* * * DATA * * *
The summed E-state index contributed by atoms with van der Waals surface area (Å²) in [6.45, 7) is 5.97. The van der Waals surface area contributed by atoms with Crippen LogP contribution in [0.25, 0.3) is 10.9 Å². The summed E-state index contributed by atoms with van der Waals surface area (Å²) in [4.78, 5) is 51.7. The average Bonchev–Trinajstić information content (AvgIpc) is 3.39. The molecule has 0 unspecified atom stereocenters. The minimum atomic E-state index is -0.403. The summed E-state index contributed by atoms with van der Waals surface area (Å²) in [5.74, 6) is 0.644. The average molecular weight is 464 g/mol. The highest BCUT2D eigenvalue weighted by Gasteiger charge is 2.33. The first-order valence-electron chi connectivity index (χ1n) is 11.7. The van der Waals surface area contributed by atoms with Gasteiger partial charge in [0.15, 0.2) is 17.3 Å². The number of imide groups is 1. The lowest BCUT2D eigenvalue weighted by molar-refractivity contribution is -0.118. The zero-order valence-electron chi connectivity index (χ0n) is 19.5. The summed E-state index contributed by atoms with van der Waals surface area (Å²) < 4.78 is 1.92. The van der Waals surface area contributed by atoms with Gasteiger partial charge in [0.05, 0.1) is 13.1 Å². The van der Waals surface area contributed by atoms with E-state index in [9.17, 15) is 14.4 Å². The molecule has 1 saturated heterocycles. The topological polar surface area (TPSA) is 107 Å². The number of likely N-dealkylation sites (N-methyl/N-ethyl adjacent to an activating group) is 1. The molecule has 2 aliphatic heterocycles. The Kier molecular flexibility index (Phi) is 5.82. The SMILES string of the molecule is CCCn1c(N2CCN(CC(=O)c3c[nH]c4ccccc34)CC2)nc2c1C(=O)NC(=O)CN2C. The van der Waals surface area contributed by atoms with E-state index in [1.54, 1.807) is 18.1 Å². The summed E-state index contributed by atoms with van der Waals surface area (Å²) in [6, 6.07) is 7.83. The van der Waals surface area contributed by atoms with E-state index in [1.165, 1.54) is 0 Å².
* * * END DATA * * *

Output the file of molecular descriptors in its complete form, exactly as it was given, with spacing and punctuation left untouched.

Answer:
The summed E-state index contributed by atoms with van der Waals surface area (Å²) in [6.45, 7) is 5.97. The van der Waals surface area contributed by atoms with Crippen LogP contribution in [0.25, 0.3) is 10.9 Å². The summed E-state index contributed by atoms with van der Waals surface area (Å²) in [4.78, 5) is 51.7. The average Bonchev–Trinajstić information content (AvgIpc) is 3.39. The molecule has 0 unspecified atom stereocenters. The minimum atomic E-state index is -0.403. The summed E-state index contributed by atoms with van der Waals surface area (Å²) in [5.74, 6) is 0.644. The average molecular weight is 464 g/mol. The highest BCUT2D eigenvalue weighted by Gasteiger charge is 2.33. The first-order valence-electron chi connectivity index (χ1n) is 11.7. The van der Waals surface area contributed by atoms with Gasteiger partial charge in [0.15, 0.2) is 17.3 Å². The number of imide groups is 1. The lowest BCUT2D eigenvalue weighted by molar-refractivity contribution is -0.118. The zero-order valence-electron chi connectivity index (χ0n) is 19.5. The summed E-state index contributed by atoms with van der Waals surface area (Å²) < 4.78 is 1.92. The van der Waals surface area contributed by atoms with Gasteiger partial charge in [0.05, 0.1) is 13.1 Å². The van der Waals surface area contributed by atoms with E-state index in [9.17, 15) is 14.4 Å². The molecule has 1 saturated heterocycles. The topological polar surface area (TPSA) is 107 Å². The number of likely N-dealkylation sites (N-methyl/N-ethyl adjacent to an activating group) is 1. The molecule has 2 aliphatic heterocycles. The Kier molecular flexibility index (Phi) is 5.82. The SMILES string of the molecule is CCCn1c(N2CCN(CC(=O)c3c[nH]c4ccccc34)CC2)nc2c1C(=O)NC(=O)CN2C. The van der Waals surface area contributed by atoms with E-state index in [1.54, 1.807) is 18.1 Å². The summed E-state index contributed by atoms with van der Waals surface area (Å²) in [6, 6.07) is 7.83. The van der Waals surface area contributed by atoms with E-state index in [1.165, 1.54) is 0 Å².